In some cases, there’s more to Adobe Photoshop than meets the eye. When the application is initially installed, it goes through the process of placing files onto your computer’s hard drive and loading various things, such as brushes, gradients, shapes and many more items to work alongside those files. The thing is, when Photoshop is finished being installed, not everything is loaded. Only some brushes are visible through the workspaces and panels. The same is true for gradients and shapes, among other things.
In today’s post, I’m going to quickly walk through the process of adding to the set of gradients that are visible with a regular install of this program. I’ll show you how to go about loading more gradients that are hiding behind the scenes, just waiting to be let loose. It’s really easy, so read on below.
To import more gradients into the Gradient Editor, I’ll open a photo into Photoshop. This is that photo.
It doesn’t matter what photo I open – all that matters is that I have a file in the workspace so the panels show. This makes things more realistic and easier to understand for this tutorial.
Next, I’ll click on the Gradient Map button in the Adjustments panel. Doing this will add an adjustment layer right above the image layer in the Layers panel. It will also open up the Gradient Map Properties panel, which is where we want to be.
The Gradient Editor
So far, I’ve completed all the necessary steps to get to the Gradient Map Properties panel. Next, I’ll need to make my way to the final panel, which is the Gradient Editor itself. To open this editor, I’ll simply click on the gradient that’s in the Properties panel. Once I do that, the editor will pop right open.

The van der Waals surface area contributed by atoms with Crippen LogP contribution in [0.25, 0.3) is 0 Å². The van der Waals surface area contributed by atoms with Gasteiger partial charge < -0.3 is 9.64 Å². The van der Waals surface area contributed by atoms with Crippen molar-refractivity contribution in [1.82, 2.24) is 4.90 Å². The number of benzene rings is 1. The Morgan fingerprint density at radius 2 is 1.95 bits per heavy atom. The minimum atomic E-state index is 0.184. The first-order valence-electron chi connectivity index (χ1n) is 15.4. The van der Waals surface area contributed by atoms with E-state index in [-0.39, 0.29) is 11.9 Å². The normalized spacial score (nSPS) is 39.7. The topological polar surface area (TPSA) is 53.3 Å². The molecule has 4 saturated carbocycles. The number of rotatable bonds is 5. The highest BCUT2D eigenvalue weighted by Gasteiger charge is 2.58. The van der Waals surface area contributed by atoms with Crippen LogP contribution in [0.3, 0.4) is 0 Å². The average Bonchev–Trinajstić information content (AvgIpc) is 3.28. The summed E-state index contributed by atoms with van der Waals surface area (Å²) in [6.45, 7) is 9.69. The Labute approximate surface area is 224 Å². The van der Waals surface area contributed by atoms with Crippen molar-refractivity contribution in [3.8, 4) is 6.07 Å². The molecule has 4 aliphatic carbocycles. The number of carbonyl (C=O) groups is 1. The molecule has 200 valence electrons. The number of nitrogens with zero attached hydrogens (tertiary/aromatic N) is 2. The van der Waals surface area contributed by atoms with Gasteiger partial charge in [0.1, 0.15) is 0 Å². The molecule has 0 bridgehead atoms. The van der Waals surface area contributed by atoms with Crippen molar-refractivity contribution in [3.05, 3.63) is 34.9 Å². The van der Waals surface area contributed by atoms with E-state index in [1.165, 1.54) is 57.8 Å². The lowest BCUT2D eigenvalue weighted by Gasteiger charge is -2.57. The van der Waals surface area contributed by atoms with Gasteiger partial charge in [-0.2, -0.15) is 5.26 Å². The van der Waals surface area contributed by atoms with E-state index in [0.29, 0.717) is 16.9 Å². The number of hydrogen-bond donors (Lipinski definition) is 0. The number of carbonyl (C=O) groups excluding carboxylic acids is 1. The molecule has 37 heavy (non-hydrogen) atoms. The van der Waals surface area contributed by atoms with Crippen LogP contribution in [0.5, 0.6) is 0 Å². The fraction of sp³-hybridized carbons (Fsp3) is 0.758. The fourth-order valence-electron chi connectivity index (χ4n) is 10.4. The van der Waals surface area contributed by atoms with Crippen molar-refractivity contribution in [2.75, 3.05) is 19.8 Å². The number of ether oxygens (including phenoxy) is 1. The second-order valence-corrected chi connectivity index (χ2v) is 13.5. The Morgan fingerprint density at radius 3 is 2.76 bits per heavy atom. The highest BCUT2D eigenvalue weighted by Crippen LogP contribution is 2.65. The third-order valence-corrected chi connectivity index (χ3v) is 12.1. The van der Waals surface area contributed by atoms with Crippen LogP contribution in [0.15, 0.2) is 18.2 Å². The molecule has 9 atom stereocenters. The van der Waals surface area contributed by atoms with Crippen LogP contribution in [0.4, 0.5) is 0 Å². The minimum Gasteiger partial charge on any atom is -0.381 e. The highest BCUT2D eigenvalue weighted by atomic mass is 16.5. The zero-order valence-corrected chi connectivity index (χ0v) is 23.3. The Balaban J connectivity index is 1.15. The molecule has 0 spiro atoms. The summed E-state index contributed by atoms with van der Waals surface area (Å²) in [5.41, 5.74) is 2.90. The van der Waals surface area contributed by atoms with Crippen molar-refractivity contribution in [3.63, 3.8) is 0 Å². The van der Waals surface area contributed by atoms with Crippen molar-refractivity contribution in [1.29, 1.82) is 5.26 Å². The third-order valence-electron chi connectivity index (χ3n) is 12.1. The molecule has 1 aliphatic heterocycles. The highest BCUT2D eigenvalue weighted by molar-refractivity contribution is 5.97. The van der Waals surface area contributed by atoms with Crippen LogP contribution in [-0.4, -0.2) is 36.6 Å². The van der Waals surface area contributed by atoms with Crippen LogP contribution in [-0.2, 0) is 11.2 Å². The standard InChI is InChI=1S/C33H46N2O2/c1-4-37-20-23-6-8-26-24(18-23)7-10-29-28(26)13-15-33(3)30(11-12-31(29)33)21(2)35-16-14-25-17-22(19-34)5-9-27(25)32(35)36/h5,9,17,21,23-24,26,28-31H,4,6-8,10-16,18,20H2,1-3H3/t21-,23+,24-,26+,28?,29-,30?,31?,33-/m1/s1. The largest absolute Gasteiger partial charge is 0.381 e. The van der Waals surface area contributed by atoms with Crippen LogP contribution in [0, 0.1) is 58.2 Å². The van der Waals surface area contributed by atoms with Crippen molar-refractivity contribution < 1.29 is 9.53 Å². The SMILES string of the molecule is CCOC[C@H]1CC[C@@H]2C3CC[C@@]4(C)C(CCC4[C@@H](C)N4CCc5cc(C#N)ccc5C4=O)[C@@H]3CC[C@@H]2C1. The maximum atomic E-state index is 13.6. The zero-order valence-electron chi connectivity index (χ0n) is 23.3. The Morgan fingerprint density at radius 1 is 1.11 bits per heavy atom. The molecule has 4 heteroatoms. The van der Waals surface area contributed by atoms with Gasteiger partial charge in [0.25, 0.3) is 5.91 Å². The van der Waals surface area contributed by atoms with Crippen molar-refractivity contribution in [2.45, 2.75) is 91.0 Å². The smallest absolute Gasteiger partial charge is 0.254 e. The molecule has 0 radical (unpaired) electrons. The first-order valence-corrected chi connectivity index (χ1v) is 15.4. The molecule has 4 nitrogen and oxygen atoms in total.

If you take a close look at the available gradients inside the editor, you’ll see that they’re pretty much useless. Sure, they came installed with Photoshop, but I’m not sure if anyone has ever used this collection in particular. Let’s go ahead and add some more that might be more helpful with a project we might work on in the future.
Importing Additional Gradients
To import additional gradients, I’ll click on the small menu button that sits to the upper right of the gradients that are currently installed.
When the menu opens, I’ll select the type of gradients I’m interested in. In this case, I’ll select the Photographic Toning ones, since I’m working on a photo and I want to change its tone up a bit.
When I click that selection, a small confirmation box appears. It asks if I want to Replace the current gradients, Append them or Cancel the process and forget about the whole thing.
Since I want to add to the current selection, I’ll click the Append button.
If you look at the above screenshot, you’ll see the new gradients that were just imported. Now these look like gradients I can work with.
I’ll click a few of the new gradients to see how each one looks and when I find something I like, I’ll click on the OK button in the editor. That will apply the new gradient to the photo and I’ll have a nice newly styled image to look at. Check it out.
And that’s it. In the future, I’ll cover more methods that import resources into Adobe Photoshop that it doesn’t have readily accessible in it’s default workspaces.
If you have any questions or concerns, please let me know in the comment section below. As always, thanks for reading!